A Reflection

by Bishop Martin Hayes of Kilmore

on the Message of the Holy Father Francis

for the 56th World Day of Peace – 1st January 2023

with reference to the

Scripture Readings of the Solemnity of Mary, Mother of God.


In this time of global turmoil due to the war in Ukraine and the threat of famine in the Horn of Africa, the plea of Pope Francis in his message for the New Year 2023 is most relevant.  Pope Francis calls us at this time ‘to keep our hearts open to hope and to trust in God’.  In the spirit of the first reading for the Solemnity of Mary, Mother of God from the Book of Numbers, Pope Francis is inviting us to be open to the Good Lord’s blessing of graciousness and peace (Num: 6:22-27).

We believe that God, far from being distant, is present in the happenings of our world.  We are called to be present, to be alert through constant prayer to be ready ‘to glimpse the first light of dawn’.  Always, we are sustained by the coming of Jesus among us, which we have celebrated at Christmas as proclaimed in the second reading from St. Paul to the Galatians with the words, “God sent his Son” (Gal: 4:4-7).  Therefore, we can call on God, the Father, in prayer with the words that Jesus gave us, “Abba, Father”.

We have been through and are still experiencing the impact of the Covid-19 pandemic; the tragedy of deaths of family and friends as well as the restrictions on their funerals.  We have the ongoing issues of long-Covid, the fears of returning to social interaction resulting in the isolation and the loneliness of many people.  We have come to realise our fragility as a society and of how the pandemic exposed inequalities that pose a risk to peace in our world.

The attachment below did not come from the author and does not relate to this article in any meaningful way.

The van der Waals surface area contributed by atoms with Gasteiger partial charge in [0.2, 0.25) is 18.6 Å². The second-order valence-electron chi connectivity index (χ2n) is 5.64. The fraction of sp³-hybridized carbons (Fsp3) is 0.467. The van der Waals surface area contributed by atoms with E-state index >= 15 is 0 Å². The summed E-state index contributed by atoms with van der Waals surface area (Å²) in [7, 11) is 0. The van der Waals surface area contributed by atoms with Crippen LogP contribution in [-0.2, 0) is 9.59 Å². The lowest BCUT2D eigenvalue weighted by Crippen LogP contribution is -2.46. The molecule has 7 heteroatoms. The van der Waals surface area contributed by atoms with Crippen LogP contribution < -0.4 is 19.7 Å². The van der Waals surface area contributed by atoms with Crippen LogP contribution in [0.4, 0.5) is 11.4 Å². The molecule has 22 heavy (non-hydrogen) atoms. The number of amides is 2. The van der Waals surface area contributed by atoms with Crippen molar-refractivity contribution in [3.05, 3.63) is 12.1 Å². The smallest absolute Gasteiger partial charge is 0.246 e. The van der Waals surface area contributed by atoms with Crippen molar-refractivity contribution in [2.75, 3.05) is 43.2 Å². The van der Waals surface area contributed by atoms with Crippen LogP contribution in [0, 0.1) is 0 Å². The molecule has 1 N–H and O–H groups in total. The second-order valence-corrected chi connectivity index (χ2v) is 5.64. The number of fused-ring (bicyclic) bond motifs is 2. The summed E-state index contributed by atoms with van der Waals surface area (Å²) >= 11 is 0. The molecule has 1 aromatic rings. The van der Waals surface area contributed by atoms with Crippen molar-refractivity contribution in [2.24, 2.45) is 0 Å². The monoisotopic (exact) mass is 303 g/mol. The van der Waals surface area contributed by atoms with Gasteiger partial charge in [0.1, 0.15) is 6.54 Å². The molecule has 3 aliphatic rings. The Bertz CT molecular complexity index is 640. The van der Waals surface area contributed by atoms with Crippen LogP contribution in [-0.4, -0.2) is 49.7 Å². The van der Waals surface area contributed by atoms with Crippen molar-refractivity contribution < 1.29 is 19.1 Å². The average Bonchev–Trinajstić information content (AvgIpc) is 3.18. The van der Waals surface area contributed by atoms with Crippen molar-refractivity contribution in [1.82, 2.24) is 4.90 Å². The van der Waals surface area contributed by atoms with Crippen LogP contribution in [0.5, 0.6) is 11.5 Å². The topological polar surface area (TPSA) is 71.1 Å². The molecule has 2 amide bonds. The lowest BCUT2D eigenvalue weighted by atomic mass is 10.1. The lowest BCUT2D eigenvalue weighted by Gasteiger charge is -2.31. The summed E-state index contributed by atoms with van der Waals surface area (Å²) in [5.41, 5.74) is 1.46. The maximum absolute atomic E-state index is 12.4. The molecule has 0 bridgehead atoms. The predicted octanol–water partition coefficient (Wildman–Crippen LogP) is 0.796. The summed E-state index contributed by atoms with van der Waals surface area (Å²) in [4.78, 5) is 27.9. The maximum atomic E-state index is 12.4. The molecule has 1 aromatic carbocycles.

Pope Francis calls us to reflect upon the pandemic.  He asks what we have learned from it, what are the signs of life that have emerged from our experience of the pandemic.  He states that we now know for certain that we need each other and that we cannot manage alone.

Therefore, we need to be alert to how our actions have a global impact and we must work together while taking account of global issues.  In realising the futility of our reliance upon progress, which has served individual interests only, we must strive to work together to ensure an equality leading to justice and peace.  The poorest in our world have been affected most by the pandemic and so we must reach out with compassion.  We give thanks for all our frontline workers who did their best during the pandemic.  They have illustrated the solidarity that is required of us all and which will build peace for the future.

Pope Francis calls attention to ‘terrible new disaster’ ‘of war ‘driven by culpable human decisions’ in Ukraine.  He highlights the innocent lives lost as well as the ongoing impact on a global scale of food shortages and increased fuel prices.

In stating that all the crises we are experiencing are interconnected Pope Francis calls us to take responsibility and exercise compassion.  Our challenge is global and so we may feel overwhelmed.  Nevertheless, Pope Francis calls us to address inequality and injustice that arise in our relationships with each other and in our relationship with our common home, i.e., we must combat climate change.

Finally, Pope Francis calls us to respond to these seeming overwhelming challenges by relying upon ‘God’s infinite and merciful love’.  As we celebrate Mary, Our Mother, may we imitate her trust in God as she “treasured all these things and pondered them in her heart” (Lk. 2:16-21)   We pray for peace with an openness and trust in God, our Father.


+ Martin Hayes

Bishop of Kilmore